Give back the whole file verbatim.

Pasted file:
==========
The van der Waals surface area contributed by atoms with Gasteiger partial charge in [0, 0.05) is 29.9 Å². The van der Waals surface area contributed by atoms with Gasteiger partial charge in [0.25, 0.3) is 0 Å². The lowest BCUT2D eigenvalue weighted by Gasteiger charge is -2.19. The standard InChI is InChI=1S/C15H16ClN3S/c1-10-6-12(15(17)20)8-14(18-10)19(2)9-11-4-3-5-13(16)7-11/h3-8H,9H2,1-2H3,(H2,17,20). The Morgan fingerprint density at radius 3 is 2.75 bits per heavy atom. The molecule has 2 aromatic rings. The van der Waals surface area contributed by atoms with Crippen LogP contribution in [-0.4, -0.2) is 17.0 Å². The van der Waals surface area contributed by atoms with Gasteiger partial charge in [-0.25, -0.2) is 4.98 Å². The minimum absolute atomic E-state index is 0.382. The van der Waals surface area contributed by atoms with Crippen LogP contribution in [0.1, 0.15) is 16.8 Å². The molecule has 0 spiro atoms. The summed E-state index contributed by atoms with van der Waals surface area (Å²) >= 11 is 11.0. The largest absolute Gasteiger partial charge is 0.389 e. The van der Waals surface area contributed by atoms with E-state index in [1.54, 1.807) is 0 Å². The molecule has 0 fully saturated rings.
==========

The van der Waals surface area contributed by atoms with Gasteiger partial charge in [0, 0.05) is 29.9 Å². The van der Waals surface area contributed by atoms with Gasteiger partial charge in [0.25, 0.3) is 0 Å². The lowest BCUT2D eigenvalue weighted by Gasteiger charge is -2.19. The standard InChI is InChI=1S/C15H16ClN3S/c1-10-6-12(15(17)20)8-14(18-10)19(2)9-11-4-3-5-13(16)7-11/h3-8H,9H2,1-2H3,(H2,17,20). The Morgan fingerprint density at radius 3 is 2.75 bits per heavy atom. The molecule has 2 aromatic rings. The van der Waals surface area contributed by atoms with Crippen LogP contribution in [-0.4, -0.2) is 17.0 Å². The van der Waals surface area contributed by atoms with Gasteiger partial charge in [-0.25, -0.2) is 4.98 Å². The minimum absolute atomic E-state index is 0.382. The van der Waals surface area contributed by atoms with Crippen LogP contribution in [0.1, 0.15) is 16.8 Å². The molecule has 0 spiro atoms. The summed E-state index contributed by atoms with van der Waals surface area (Å²) >= 11 is 11.0. The largest absolute Gasteiger partial charge is 0.389 e. The van der Waals surface area contributed by atoms with E-state index in [1.54, 1.807) is 0 Å². The molecule has 0 fully saturated rings.